Remarkable advances are regularly made in the science, clinical practice, and procedural applications of interventional cardiology, challenging the interventional cardiologist to systematically integrate new knowledge into a demanding, complex, and fast-paced environment. The rapid expansion of the evidence base for cardiovascular medicine has occurred contemporaneously with transformative changes in information technology. The Internet originated as a Department of Defense project in 1969, and the World Wide Web entered the national consciousness in 1991 with the introduction of the first graphical web browser, called Mosaic. Over the next few decades, the World Wide Web has become a ubiquitous presence in daily life that has affected all aspects of communication and social interaction. Not surprisingly, the Internet has also become a major means of distributing a broad range of educational materials. The Internet was so pervasive that in 2013, there were more than 2 trillion Google searches representing nearly 6 billion searches per day, presumably by individuals seeking information.1 With the rapid growth of mobile devices, people can basically access information and learn anywhere and at any time. Online learning has affected educational domains from preschool to professional education, and each area has its unique attributes and challenges. In this chapter, however, only the most important aspects of web-based learning as it pertains to the interventional cardiologist will be presented.
WEB-BASED LEARNING AND ADULT LEARNING THEORY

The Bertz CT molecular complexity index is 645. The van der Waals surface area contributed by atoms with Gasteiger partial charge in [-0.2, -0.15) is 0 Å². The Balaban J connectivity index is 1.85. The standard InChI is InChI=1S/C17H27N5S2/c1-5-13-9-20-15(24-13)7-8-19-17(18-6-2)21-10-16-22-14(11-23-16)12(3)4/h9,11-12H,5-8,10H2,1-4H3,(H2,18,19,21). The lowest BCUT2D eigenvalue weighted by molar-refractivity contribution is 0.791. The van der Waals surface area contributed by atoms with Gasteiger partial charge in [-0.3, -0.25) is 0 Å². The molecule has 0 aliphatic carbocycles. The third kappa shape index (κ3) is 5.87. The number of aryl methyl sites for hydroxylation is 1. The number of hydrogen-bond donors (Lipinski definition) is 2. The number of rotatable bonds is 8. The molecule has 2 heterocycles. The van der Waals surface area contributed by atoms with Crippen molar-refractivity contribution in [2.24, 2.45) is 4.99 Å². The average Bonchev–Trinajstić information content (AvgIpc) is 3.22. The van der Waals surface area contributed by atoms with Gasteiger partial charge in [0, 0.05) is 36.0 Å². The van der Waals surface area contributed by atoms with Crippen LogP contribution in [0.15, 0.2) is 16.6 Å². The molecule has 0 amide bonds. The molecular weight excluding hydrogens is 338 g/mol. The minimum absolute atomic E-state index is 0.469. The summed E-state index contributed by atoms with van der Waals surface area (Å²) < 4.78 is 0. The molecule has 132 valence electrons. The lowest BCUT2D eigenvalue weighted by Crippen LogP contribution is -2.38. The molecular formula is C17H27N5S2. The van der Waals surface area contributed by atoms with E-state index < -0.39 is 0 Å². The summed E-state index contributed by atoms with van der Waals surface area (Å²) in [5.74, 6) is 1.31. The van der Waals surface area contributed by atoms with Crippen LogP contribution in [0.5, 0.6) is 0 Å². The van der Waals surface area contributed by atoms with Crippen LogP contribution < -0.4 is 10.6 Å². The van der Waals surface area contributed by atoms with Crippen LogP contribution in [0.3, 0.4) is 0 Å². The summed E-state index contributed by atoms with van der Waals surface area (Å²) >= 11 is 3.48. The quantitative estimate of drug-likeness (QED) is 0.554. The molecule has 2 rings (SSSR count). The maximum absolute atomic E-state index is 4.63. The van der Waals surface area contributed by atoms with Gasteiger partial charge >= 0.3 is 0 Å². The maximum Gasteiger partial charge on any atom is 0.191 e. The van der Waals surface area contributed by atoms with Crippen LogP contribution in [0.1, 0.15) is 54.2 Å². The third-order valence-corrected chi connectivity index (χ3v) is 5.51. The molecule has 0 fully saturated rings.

Adult learning strategies (called andragogy) originated in ancient times; for example, both Plato’s Academy and Aristotle’s Lyceum were focused on adult education.2 Although much academic work at American universities has focused on children from kindergarten through high school (known as pedagogy, or the science of teaching children), adult learning theory expanded and acquired a stronger theoretical basis with the work of Malcolm Knowles and others in the 1970s. Adult learning theory continues to evolve, and newer theories known as “transformative learning theory” are being actively explored in the academic literature. Transformative learning relates to changing one’s perspective on one’s self and one’s place in the larger social context.
Adult learning theory, according to Knowles, is based on a number of assumptions:
As a person matures, his or her self-concept moves from that of a dependent personality toward one of a self-directing human being.
Adults accumulate a growing reservoir of experience, which is a rich resource for learning.
The readiness of an adult to learn is closely related to the developmental tasks of his or her social role.
There is a change in time perspective as people mature—from future of knowledge to immediacy of application; thus, an adult is more problem-centered than subject-centered in learning.
Adults are mostly driven by internal motivation, rather than external motivation.
Adults need to know the reason for learning something.2
An important assumption of adult learning relates to accumulated life experiences as a rich resource for learning. Indeed, medical residency, general cardiology fellowship, and interventional ...